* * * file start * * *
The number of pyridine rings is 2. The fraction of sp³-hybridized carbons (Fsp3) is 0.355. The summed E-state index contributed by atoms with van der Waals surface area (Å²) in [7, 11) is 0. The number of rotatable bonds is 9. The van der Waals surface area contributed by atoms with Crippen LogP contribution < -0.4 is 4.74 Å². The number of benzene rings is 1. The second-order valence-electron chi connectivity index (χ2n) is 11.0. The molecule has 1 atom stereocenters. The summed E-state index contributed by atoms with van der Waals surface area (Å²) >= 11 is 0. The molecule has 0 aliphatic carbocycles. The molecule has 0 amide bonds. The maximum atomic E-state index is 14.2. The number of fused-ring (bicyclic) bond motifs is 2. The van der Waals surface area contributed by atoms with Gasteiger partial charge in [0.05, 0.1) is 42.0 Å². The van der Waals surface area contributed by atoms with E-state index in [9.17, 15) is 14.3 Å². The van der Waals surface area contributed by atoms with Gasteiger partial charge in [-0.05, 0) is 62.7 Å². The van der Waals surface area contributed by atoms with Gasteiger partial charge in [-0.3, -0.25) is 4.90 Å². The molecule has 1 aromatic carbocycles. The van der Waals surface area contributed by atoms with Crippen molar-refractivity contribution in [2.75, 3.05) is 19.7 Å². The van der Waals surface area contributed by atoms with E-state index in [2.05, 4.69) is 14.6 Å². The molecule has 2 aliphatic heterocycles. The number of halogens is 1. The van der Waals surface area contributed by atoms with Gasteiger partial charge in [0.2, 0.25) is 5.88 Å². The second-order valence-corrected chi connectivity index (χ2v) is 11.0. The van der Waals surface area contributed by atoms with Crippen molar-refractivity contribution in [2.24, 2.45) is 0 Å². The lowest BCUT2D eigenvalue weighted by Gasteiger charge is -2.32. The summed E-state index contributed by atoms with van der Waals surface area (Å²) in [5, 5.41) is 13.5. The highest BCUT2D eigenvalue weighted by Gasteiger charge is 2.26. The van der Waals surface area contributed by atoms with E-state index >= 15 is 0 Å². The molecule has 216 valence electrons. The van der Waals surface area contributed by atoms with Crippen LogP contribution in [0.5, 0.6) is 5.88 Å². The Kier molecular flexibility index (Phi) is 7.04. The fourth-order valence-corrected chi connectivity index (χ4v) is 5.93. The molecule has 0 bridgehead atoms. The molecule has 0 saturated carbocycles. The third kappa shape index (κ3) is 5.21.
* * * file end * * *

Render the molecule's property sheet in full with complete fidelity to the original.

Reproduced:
The number of pyridine rings is 2. The fraction of sp³-hybridized carbons (Fsp3) is 0.355. The summed E-state index contributed by atoms with van der Waals surface area (Å²) in [7, 11) is 0. The number of rotatable bonds is 9. The van der Waals surface area contributed by atoms with Crippen LogP contribution < -0.4 is 4.74 Å². The number of benzene rings is 1. The second-order valence-electron chi connectivity index (χ2n) is 11.0. The molecule has 1 atom stereocenters. The summed E-state index contributed by atoms with van der Waals surface area (Å²) >= 11 is 0. The molecule has 0 aliphatic carbocycles. The molecule has 0 amide bonds. The maximum atomic E-state index is 14.2. The number of fused-ring (bicyclic) bond motifs is 2. The van der Waals surface area contributed by atoms with Gasteiger partial charge in [0.05, 0.1) is 42.0 Å². The van der Waals surface area contributed by atoms with E-state index in [9.17, 15) is 14.3 Å². The van der Waals surface area contributed by atoms with Gasteiger partial charge in [-0.05, 0) is 62.7 Å². The van der Waals surface area contributed by atoms with Gasteiger partial charge in [-0.3, -0.25) is 4.90 Å². The molecule has 1 aromatic carbocycles. The van der Waals surface area contributed by atoms with Crippen molar-refractivity contribution in [2.75, 3.05) is 19.7 Å². The van der Waals surface area contributed by atoms with E-state index in [2.05, 4.69) is 14.6 Å². The molecule has 2 aliphatic heterocycles. The number of halogens is 1. The van der Waals surface area contributed by atoms with Gasteiger partial charge in [0.2, 0.25) is 5.88 Å². The second-order valence-corrected chi connectivity index (χ2v) is 11.0. The van der Waals surface area contributed by atoms with Crippen molar-refractivity contribution in [2.24, 2.45) is 0 Å². The lowest BCUT2D eigenvalue weighted by Gasteiger charge is -2.32. The summed E-state index contributed by atoms with van der Waals surface area (Å²) in [5, 5.41) is 13.5. The highest BCUT2D eigenvalue weighted by Gasteiger charge is 2.26. The van der Waals surface area contributed by atoms with E-state index >= 15 is 0 Å². The molecule has 216 valence electrons. The van der Waals surface area contributed by atoms with Crippen LogP contribution in [0.5, 0.6) is 5.88 Å². The Kier molecular flexibility index (Phi) is 7.04. The fourth-order valence-corrected chi connectivity index (χ4v) is 5.93. The molecule has 0 bridgehead atoms. The molecule has 0 saturated carbocycles. The third kappa shape index (κ3) is 5.21.